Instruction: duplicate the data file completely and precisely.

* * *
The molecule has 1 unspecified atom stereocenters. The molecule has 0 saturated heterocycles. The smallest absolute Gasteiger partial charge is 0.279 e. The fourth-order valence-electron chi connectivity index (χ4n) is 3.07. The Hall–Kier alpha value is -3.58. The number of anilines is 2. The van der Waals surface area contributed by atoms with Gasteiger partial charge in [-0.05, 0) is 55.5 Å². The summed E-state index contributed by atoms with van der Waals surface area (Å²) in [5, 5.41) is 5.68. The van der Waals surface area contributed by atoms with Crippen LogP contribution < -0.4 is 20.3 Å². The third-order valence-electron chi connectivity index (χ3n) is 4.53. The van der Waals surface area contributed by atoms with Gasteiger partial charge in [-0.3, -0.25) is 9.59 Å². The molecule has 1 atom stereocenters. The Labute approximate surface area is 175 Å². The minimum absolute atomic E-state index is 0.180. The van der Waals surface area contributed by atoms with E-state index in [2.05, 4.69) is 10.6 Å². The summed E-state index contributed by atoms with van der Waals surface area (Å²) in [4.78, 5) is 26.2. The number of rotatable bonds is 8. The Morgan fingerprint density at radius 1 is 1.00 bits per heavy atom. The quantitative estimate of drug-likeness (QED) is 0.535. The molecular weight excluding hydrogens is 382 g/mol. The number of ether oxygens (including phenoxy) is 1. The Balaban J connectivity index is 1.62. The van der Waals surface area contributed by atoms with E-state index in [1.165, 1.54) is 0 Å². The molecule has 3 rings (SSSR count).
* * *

The molecule has 1 unspecified atom stereocenters. The molecule has 0 saturated heterocycles. The smallest absolute Gasteiger partial charge is 0.279 e. The fourth-order valence-electron chi connectivity index (χ4n) is 3.07. The Hall–Kier alpha value is -3.58. The number of anilines is 2. The van der Waals surface area contributed by atoms with Gasteiger partial charge in [-0.05, 0) is 55.5 Å². The summed E-state index contributed by atoms with van der Waals surface area (Å²) in [5, 5.41) is 5.68. The van der Waals surface area contributed by atoms with Crippen LogP contribution < -0.4 is 20.3 Å². The third-order valence-electron chi connectivity index (χ3n) is 4.53. The van der Waals surface area contributed by atoms with Gasteiger partial charge in [-0.3, -0.25) is 9.59 Å². The molecule has 1 atom stereocenters. The Labute approximate surface area is 175 Å². The minimum absolute atomic E-state index is 0.180. The van der Waals surface area contributed by atoms with E-state index in [2.05, 4.69) is 10.6 Å². The summed E-state index contributed by atoms with van der Waals surface area (Å²) in [4.78, 5) is 26.2. The number of rotatable bonds is 8. The Morgan fingerprint density at radius 1 is 1.00 bits per heavy atom. The quantitative estimate of drug-likeness (QED) is 0.535. The molecular weight excluding hydrogens is 382 g/mol. The number of ether oxygens (including phenoxy) is 1. The Balaban J connectivity index is 1.62. The van der Waals surface area contributed by atoms with E-state index in [1.165, 1.54) is 0 Å². The molecule has 3 rings (SSSR count).